Run hard. Be kind to others. You’ll feel ten feet tall.

 

 

Finding Your Pace

It took a while, but I’ve finally figured it out. I know what I want to do when I grow up.

It came to me in a flash, last Friday. I was in St. Catharines, attending an all-day student conference. I’d been asked to deliver a keynote speech, about how reading is, Iike, the greatest thing ever. I gave the speech and none of the kids booed, and then I got to lead some running workshops.

I know: hilarious. The guy who flunked out of gym – teaching kids how to run!

I gave it my best shot. I taught the students about the fantastic four forces of ultra fitness: fuel, fearlessness, focus and fartlek. Yes, fartlek. It’s a Swedish word, meaning speed-play. I.e. Running at high speed in short, controlled bursts. Speed play is important if you want to teach your leg muscles to run faster. “You can do it on a treadmill,” I told the kids, “or you can race up and down a bunch of hills. But hill-running can be brutally boring. I prefer to play…Manhunt.”

Manhunt is the perfect fartlek workout. There`s a lot of hard sprinting, but it`s also easy to sneak in some recovery periods by looping away from the action. So for the next twenty minutes me and twenty surprisingly fast 6th graders sprinted back and forth through a muddy field.

muddy run

I discovered that there are two types of Manhunt players. Those (like me) who are afraid of mud, and those (much more prevalent) who are definitely not. After the workshop, I noticed that a few of the kids had brown stripes down their backs. Actually, more than a few. A lot. I went to the bathroom and surveyed myself. I resembled a brown skunk too.

Oh well, no point fighting it. I still had two more workshops left to lead. And somewhere along the line I thought to myself: this is what I want to do ALWAYS. I don’t want to be a gym teacher exactly. But I want to inspire kids to learn things I never learned at their age. I want them to know that a healthy body is a gift. That there’s virtually no limit to its powers. And they should know that pain isn`t always something to be avoided. It can also be a reminder that you’re alive.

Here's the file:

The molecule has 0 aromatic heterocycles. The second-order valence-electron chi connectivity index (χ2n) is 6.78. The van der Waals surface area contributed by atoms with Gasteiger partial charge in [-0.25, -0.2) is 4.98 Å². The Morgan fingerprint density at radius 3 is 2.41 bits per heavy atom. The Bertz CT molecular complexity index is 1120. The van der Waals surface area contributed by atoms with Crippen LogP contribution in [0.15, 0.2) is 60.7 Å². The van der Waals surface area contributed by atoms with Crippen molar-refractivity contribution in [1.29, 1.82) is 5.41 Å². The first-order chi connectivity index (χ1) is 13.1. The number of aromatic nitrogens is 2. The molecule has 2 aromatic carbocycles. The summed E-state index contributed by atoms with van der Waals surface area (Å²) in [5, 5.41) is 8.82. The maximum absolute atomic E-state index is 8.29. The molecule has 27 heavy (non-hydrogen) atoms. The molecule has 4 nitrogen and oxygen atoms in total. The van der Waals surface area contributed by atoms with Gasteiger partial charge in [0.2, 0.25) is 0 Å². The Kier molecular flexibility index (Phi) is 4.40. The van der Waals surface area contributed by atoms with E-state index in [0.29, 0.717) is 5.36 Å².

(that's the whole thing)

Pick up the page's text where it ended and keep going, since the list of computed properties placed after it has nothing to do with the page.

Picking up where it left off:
rotary-park-scenery1

After the conference ended, I led a group of keeners on what was billed as an “ultra run.” Me and 30 kids, along with an intrepid group of parent volunteers, hit the trails along the banks of 12 Mile Creek. As we ran, I asked the kids about St. Catharines. They used phrases I hadn’t heard in decades: Martindale Pond, the Henley Regatta, the Welland Canal. These kids had been to the Grape and Wine Festival Parade, they understood the sadness of the carousel at Port Dalhousie. There’s a tiny thread between us, I thought, as we ran beneath the Niagara Escarpment; that brittle curtain of limestone that hinges me to this province.

I ran with the fast kids, then alongside the slower kids, then with the middle-of-the-packers. We were out there for an hour or so. When I eventually staggered back to the conference centre, an impish blonde kid was laughing at me.

“Beat you!” she cried.

“But it wasn’t a race,” I said.

She grinned. “It’s always a race.”

I laughed at that. She was right, of course. It is always a race. I loved that she’d figured that out.

Everyone cheered as the last of the runners cruised into the parking lot. We high-fived and fist-bumped and slowly but surely, all the kids climbed into their parents` cars and drove away. I felt a little bit like Wilbur the Pig, watching Charlotte’s baby spiders blow away on the wind. “Goodbye! Goodbye! Goodbye!” they cried. I stood there in the cold wind, all alone, wondering where all my new running buddies had gone.

I got in the car. Raindrops hit the wind-shield and the wipers slashed them away. I drove past my primary school but it wasn’t there anymore. It was just a cluster of townhomes.

For a few moments, I felt sad and gutted. But then I pulled onto the highway and cranked up some tunes. I thought about the kids I’d run with during the day, especially the ones who`d fearlessly charged straight through the puddles.

I massaged my shoulders as I drove. The post-workout burn was kicking in. I wanted a coffee but I didn’t want to stop. I was tired and happy and driving below the speed limit in the slow lane. Sometimes the slow lane is the absolute best – if you can allow yourself to be okay with driving slow.